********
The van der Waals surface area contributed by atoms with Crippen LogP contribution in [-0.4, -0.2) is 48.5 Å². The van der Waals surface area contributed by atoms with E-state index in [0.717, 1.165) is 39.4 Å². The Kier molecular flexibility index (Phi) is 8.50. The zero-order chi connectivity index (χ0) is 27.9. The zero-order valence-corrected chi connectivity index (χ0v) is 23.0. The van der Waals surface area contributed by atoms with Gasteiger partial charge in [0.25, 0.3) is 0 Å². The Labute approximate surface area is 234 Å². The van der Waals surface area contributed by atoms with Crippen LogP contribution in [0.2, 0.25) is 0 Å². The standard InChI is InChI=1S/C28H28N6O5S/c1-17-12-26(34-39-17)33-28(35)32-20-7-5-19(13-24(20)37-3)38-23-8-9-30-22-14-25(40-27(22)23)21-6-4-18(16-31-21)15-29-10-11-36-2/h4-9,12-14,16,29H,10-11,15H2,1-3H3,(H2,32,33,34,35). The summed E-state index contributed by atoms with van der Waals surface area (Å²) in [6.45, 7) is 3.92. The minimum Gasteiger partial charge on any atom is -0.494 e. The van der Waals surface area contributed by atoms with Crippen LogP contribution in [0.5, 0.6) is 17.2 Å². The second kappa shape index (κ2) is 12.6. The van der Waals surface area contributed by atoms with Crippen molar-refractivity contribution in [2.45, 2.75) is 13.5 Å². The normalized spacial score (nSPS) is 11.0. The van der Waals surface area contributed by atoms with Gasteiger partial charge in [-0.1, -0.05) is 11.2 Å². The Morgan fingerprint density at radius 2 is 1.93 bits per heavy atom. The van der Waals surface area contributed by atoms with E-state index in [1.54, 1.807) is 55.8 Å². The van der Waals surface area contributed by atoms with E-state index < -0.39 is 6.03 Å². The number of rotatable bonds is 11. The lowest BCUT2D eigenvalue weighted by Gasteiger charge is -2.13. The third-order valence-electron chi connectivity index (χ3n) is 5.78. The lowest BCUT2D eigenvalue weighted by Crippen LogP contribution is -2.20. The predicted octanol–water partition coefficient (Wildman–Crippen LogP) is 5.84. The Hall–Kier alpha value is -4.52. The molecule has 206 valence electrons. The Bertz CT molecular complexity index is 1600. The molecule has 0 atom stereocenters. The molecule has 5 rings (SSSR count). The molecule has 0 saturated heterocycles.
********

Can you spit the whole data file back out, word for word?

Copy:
The van der Waals surface area contributed by atoms with Crippen LogP contribution in [-0.4, -0.2) is 48.5 Å². The van der Waals surface area contributed by atoms with E-state index in [0.717, 1.165) is 39.4 Å². The Kier molecular flexibility index (Phi) is 8.50. The zero-order chi connectivity index (χ0) is 27.9. The zero-order valence-corrected chi connectivity index (χ0v) is 23.0. The van der Waals surface area contributed by atoms with Gasteiger partial charge in [0.25, 0.3) is 0 Å². The Labute approximate surface area is 234 Å². The van der Waals surface area contributed by atoms with Crippen LogP contribution in [0.2, 0.25) is 0 Å². The standard InChI is InChI=1S/C28H28N6O5S/c1-17-12-26(34-39-17)33-28(35)32-20-7-5-19(13-24(20)37-3)38-23-8-9-30-22-14-25(40-27(22)23)21-6-4-18(16-31-21)15-29-10-11-36-2/h4-9,12-14,16,29H,10-11,15H2,1-3H3,(H2,32,33,34,35). The summed E-state index contributed by atoms with van der Waals surface area (Å²) in [6.45, 7) is 3.92. The minimum Gasteiger partial charge on any atom is -0.494 e. The van der Waals surface area contributed by atoms with Crippen LogP contribution in [0.5, 0.6) is 17.2 Å². The second kappa shape index (κ2) is 12.6. The van der Waals surface area contributed by atoms with Crippen molar-refractivity contribution in [2.45, 2.75) is 13.5 Å². The normalized spacial score (nSPS) is 11.0. The van der Waals surface area contributed by atoms with Gasteiger partial charge in [-0.1, -0.05) is 11.2 Å². The Morgan fingerprint density at radius 2 is 1.93 bits per heavy atom. The van der Waals surface area contributed by atoms with E-state index in [1.54, 1.807) is 55.8 Å². The van der Waals surface area contributed by atoms with E-state index < -0.39 is 6.03 Å². The number of rotatable bonds is 11. The lowest BCUT2D eigenvalue weighted by Gasteiger charge is -2.13. The third-order valence-electron chi connectivity index (χ3n) is 5.78. The lowest BCUT2D eigenvalue weighted by Crippen LogP contribution is -2.20. The predicted octanol–water partition coefficient (Wildman–Crippen LogP) is 5.84. The Hall–Kier alpha value is -4.52. The molecule has 206 valence electrons. The Bertz CT molecular complexity index is 1600. The molecule has 0 atom stereocenters. The molecule has 5 rings (SSSR count). The molecule has 0 saturated heterocycles.